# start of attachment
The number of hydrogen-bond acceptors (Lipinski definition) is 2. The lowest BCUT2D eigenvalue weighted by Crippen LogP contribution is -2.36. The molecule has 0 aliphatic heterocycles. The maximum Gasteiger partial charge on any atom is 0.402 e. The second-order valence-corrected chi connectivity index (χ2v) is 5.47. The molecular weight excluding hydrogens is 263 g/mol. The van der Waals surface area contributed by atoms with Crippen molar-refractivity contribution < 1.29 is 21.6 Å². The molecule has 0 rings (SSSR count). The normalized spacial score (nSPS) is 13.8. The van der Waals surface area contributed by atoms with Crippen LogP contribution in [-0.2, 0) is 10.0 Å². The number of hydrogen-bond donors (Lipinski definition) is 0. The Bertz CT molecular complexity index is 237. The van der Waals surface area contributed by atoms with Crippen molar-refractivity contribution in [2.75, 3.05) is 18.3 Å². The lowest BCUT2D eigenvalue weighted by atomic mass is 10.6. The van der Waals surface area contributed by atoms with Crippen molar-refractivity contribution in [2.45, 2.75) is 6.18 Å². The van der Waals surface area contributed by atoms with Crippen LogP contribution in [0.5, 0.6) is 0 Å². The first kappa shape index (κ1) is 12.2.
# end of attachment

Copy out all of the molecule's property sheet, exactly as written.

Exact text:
The number of hydrogen-bond acceptors (Lipinski definition) is 2. The lowest BCUT2D eigenvalue weighted by Crippen LogP contribution is -2.36. The molecule has 0 aliphatic heterocycles. The maximum Gasteiger partial charge on any atom is 0.402 e. The second-order valence-corrected chi connectivity index (χ2v) is 5.47. The molecular weight excluding hydrogens is 263 g/mol. The van der Waals surface area contributed by atoms with Crippen molar-refractivity contribution < 1.29 is 21.6 Å². The molecule has 0 rings (SSSR count). The normalized spacial score (nSPS) is 13.8. The van der Waals surface area contributed by atoms with Crippen LogP contribution in [-0.2, 0) is 10.0 Å². The number of hydrogen-bond donors (Lipinski definition) is 0. The Bertz CT molecular complexity index is 237. The van der Waals surface area contributed by atoms with Crippen molar-refractivity contribution in [2.75, 3.05) is 18.3 Å². The lowest BCUT2D eigenvalue weighted by atomic mass is 10.6. The van der Waals surface area contributed by atoms with Crippen molar-refractivity contribution in [2.45, 2.75) is 6.18 Å². The van der Waals surface area contributed by atoms with Crippen LogP contribution in [0.5, 0.6) is 0 Å². The first kappa shape index (κ1) is 12.2.